04th May2014

‘Child of God’ Review

by Chris Cummings

Stars: Scott Haze, James Franco, Tim Blake Nelson, Jim Parrack, Fallon Goodson, Vince Jolivette, Jeremy Ambler, Nina Ljeti, Brian Lally, Ciera Parrack, Boyd Smith, Wade Williams  | Written by James Franco, Vince Jolivette | Directed by James Franco


I first read Child of God by Cormac McCarthy (No Country for Old Men, The Road) at the end of the nineties and was blown away by it. Since then it has become one of my favourite novels and one that I’ve re-read a dozen times or more. When I heard that James Franco (Pineapple Express) was directing a feature adaptation of the novel I was concerned, excited and concerned some more. Franco, someone I had seen nothing by in terms of directing, seemed like an odd director and it worried me that a story of such darkness wouldn’t be given the proper respect.

Fast-forward to this week and the DVD release of Child of God in the UK and I am feeling a certain burst of relief.

Child of God follows the character Lester Ballard, played with a fantastic intensity and madness by Scott Haze, a pariah who lives outside of society and is thought of as a menace and villain by those who know of him. The story follows Ballard as he battles with the judgements of his tormentors and his own demons. With no family or friends, and a past that forced him to fend for himself, Ballard falls deeper into a terrible state of inhumanity and sickness.

Scott Haze deserved much credit for his portrayal of Lester Ballard. He puts himself entirely into the character and allows the schizophrenic and feral nature of Ballard to shine through with a dirty, dribbling and shit covered scream. I was taken aback by the power and authenticity of the performance, and much like my feeling of awe when I first read the novel, I watched this performance captivate, disgust and repulse in equal measure, bringing a depth to Lester Ballard in ways that I was concerned would never occur on screen.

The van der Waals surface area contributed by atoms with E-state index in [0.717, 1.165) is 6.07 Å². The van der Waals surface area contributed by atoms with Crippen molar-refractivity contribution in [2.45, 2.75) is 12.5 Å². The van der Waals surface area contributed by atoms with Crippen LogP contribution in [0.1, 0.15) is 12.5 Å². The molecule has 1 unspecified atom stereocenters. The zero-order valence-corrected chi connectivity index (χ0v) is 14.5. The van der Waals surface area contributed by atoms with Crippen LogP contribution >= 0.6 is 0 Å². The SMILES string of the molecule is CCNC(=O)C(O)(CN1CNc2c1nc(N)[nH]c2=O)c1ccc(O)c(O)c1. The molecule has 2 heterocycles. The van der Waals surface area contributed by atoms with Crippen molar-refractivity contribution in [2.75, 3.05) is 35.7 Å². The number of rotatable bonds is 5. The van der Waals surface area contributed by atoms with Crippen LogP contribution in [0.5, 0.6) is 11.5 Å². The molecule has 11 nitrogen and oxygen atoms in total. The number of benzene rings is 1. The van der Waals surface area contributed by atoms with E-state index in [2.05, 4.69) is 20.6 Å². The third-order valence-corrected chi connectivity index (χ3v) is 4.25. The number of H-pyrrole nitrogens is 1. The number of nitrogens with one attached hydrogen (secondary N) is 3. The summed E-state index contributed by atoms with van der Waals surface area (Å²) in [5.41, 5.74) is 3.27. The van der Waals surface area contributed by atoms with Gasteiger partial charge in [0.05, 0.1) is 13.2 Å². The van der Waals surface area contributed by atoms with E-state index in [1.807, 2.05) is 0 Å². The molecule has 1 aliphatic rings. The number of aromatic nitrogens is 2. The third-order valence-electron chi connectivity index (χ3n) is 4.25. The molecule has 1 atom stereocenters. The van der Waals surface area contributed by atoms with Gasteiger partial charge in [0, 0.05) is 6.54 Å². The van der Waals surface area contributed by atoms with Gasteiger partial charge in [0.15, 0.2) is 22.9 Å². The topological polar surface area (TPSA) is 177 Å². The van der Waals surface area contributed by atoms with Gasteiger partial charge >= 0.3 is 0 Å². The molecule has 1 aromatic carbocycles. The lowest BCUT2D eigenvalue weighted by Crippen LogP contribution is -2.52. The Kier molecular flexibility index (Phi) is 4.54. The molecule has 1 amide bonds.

This is an uncomfortable film to watch in many ways and deals with topics that are truly horrific and terrible, but the fact that Franco and Haze refused to succumb to the pressure of whether to show the horror or not is worth patting them on the back for. The grotesque fall of Lester Ballard is shown like a bird falling from a tree before being eaten by the forest around it as it dies. It’s an amazing thing to see, but also something that won’t appeal to everyone, and might even upset many.

A rarity in film, watching a character of such flawed ideals and terrible choices, Child of God is an odd little picture that might well fall into “cult” status over time. Regardless of these matters, I felt like the surroundings and characterisations were very loyal to the literature and James Franco did a commendable job as director, allowing a lead performance to shine in a very brave and aggressive way. Brilliant, respectful and disgusting, this has quickly become one of the best films I’ve seen in the past couple of years.

Child of God is available now on DVD through Signature Entertainment.

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